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It’s early, but until further notice, Shabazz Palaces’ Seattle debut last Friday at Neumos—to a house packed with a remarkably energetic, varied crowd—was the show of the year. Raised the bar, set the stage, changed the game, and all that.

Shabazz mastermind Ishmael Butler looked absurdly yet credibly magisterial in a red head scarf and shades standing behind a tabletop sampler and laptop. Throughout the show, Butler was joined by hand percussionist Tendai "Baba" Maraire, fellow MC Silk (aka Dougie Ur Dad), and a pair of kinetic yet elegant backup dancers, making for a spectacle. Larry Mizell Jr. was right: "They energize the scene without breaking a sweat." Shabazz calmly burned the full house down to the motherfucking ground.

The sound was superb, the bass low and enveloping, the digital hand claps and hi-hats crisp and ricocheting, the live percussion rounding things out, Butler's vocals clear and commanding. "Find Out," with its bleary bass-burping and floating, squeaky flute line, sounded outstanding, Butler's affirmations resoundingly authoritative. On "My Mac Yawns," the sinisterly funky refrain of "Yeah pretty much, motherfucker, good times" (ambiguous on record in a good-times-are-killing-me sort of way) sounded sincerely celebratory.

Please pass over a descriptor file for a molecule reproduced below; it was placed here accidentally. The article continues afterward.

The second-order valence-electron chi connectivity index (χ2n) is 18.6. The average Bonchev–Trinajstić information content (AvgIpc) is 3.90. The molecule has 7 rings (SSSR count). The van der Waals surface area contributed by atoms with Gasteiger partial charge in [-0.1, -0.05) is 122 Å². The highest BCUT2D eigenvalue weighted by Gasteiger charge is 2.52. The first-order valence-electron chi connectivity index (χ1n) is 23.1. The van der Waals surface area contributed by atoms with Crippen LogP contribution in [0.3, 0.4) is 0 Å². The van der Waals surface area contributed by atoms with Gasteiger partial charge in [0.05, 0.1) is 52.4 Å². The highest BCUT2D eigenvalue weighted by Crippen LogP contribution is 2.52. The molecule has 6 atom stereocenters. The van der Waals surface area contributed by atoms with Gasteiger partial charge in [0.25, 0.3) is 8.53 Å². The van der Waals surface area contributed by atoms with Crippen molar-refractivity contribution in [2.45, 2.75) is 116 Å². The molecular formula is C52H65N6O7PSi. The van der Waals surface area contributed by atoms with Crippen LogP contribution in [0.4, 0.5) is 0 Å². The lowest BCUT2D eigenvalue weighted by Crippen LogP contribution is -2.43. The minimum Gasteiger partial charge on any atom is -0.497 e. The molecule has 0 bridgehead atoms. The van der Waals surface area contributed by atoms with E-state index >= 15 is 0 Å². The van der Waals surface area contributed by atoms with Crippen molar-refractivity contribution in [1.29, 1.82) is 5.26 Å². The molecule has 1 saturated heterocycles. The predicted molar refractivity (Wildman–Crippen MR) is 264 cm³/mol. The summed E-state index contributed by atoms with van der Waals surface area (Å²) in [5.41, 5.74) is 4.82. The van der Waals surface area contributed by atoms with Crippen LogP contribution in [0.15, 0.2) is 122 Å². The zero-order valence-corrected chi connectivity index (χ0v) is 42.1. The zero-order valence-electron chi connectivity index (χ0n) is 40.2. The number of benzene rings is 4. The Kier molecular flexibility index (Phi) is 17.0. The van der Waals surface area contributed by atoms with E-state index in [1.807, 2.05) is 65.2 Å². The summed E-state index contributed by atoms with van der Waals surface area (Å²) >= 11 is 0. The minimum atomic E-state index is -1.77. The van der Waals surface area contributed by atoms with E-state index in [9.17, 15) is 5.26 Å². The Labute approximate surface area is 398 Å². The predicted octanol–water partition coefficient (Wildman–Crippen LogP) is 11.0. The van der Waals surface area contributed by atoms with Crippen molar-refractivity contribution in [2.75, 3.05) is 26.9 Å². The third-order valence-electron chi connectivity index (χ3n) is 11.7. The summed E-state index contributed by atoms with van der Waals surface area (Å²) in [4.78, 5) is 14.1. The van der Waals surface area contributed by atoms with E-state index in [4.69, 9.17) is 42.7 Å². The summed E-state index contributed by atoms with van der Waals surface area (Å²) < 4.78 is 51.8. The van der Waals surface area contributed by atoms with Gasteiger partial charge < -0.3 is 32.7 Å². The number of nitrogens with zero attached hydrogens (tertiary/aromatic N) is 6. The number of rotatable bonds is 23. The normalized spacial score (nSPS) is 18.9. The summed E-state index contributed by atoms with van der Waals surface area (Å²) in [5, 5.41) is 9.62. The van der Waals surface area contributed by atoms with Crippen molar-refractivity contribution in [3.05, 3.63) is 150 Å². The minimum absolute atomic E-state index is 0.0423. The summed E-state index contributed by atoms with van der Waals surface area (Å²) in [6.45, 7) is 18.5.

The disco ball lit up blue for the eerie, dystopian night-drive of "Capital 5," a sprawling two-part song centered on Butler's mission to be "a bright light on the dark side of town," floating around the city streets like the ghost of Seattle present, "Up on Jackson/Up on King/We makin' a right," a tour of the town like a dark inversion of Mix's old "Posse on Broadway," suicide bombers taking the place of crackheads.

Maraire handily dismissed any poor souls still wringing their hands over whether or not the rest of the hiphop world gives a shit about Seattle: "Are we on the map or what?" (Huge cheers.) "We been on the map since day one." They finally broke into "Blastit," a hush over the crowd allowing the mbira thumb piano's dinky acoustic sound to ring out as Butler triggered sampled vocal stutters and thick bass kicks.

They closed with the personable gutter-­funk lope of "A Mess" ("See, I'm just like you/Yeah, I know I'm a mess..."), host Candidt shouting-out pretty much every local hiphop crew on the song's extended outro. They encored with Jake One's triumphant 206 posse cut "Home," everybody onstage to do their parts, Butler sounding more street-level than on Shabazz's relatively lofty cuts, someone shouting, "This is for the town!"

So, clearly, Shabazz have Seattle sewed up tight, and now that Butler's "secret" identity is out, the real mystery becomes: How far is Butler planning to take Shabazz Palaces? His whole cryptic DIY approach suggests that maybe he's just not that interested in moving units (he's been there, done that, won the Grammy, got Tide money, after all). On the other hand, how tightly he's crafted every aspect of this project, from his identity to his image to his artwork and videos, suggests grand designs could be brewing behind the scenes. Shabazz Palaces should be huge; we'll just have to wait and see how big Butler wants to go. recommended